In addition, the project is developing on-body sensors that will use small, low-power electronics which exploit recent advances in wireless communications to collect data about arm angle, knee lift, body lean etc. This data will be transmitted straight to the coach and synchronised to the video streams to permit extensive data mining and analysis. Identifying the optimum means of presenting this synchronised information to the coach is a key SESAME objective.
Crucially, this new system will enable the coach to give an athlete, during the short time when they are walking back to their mark, immediate feedback and advice on improving their technique with no interruption to training schedules. For example, they could highlight the need for a sprinter to increase or decrease their stride length or knee lift in order to achieve maximum running speed, or for a jumper not to look down during take-off.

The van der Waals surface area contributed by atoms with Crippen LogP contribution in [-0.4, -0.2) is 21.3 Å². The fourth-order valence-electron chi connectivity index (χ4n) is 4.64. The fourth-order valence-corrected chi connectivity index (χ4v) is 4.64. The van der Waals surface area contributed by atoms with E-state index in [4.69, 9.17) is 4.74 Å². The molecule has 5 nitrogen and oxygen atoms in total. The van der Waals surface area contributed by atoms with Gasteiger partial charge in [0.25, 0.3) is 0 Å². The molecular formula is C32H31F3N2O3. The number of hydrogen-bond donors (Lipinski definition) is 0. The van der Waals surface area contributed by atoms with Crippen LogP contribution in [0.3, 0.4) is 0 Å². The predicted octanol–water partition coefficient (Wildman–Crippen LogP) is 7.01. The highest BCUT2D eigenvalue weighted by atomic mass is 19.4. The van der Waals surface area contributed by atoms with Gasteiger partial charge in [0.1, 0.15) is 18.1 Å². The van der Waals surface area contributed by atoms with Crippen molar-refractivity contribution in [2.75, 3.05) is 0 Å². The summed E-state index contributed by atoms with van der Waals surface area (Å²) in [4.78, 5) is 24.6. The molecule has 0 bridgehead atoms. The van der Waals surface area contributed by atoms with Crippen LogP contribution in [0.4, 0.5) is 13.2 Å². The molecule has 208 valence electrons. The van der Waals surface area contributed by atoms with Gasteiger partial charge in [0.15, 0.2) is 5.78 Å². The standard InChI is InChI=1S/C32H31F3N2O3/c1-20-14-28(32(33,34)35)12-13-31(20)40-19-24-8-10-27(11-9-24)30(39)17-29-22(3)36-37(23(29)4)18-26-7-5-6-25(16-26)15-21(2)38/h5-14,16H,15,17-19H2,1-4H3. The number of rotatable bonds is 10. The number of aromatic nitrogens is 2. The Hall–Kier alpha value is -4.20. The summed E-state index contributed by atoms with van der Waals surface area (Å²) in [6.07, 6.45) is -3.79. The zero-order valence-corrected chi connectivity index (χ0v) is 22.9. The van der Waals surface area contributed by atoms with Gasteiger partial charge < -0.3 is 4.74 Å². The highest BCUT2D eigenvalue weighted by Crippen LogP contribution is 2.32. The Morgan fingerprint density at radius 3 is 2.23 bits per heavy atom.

Achieving all the projects goals will require wide-ranging multidisciplinary expertise, from computer science and engineering to biomechanics and medical science. A consortium has been assembled to deliver the cutting-edge capabilities needed. The partners are University College London, the Royal Veterinary College, the University of Wales Institute, Cardiff as well as the University of Cambridge. Technology developed by the project is beginning to be trialled, with a view to availability within around 3 years.
Our aim is to use technology to help coaches, not replace them, Robert Harle comments. A key aspect of SESAME is to listen to coaches and understand their needs. Their input could help ensure that we develop technology tools which make a re
|Contact: Beverly Silk|
Engineering and Physical Sciences Research Council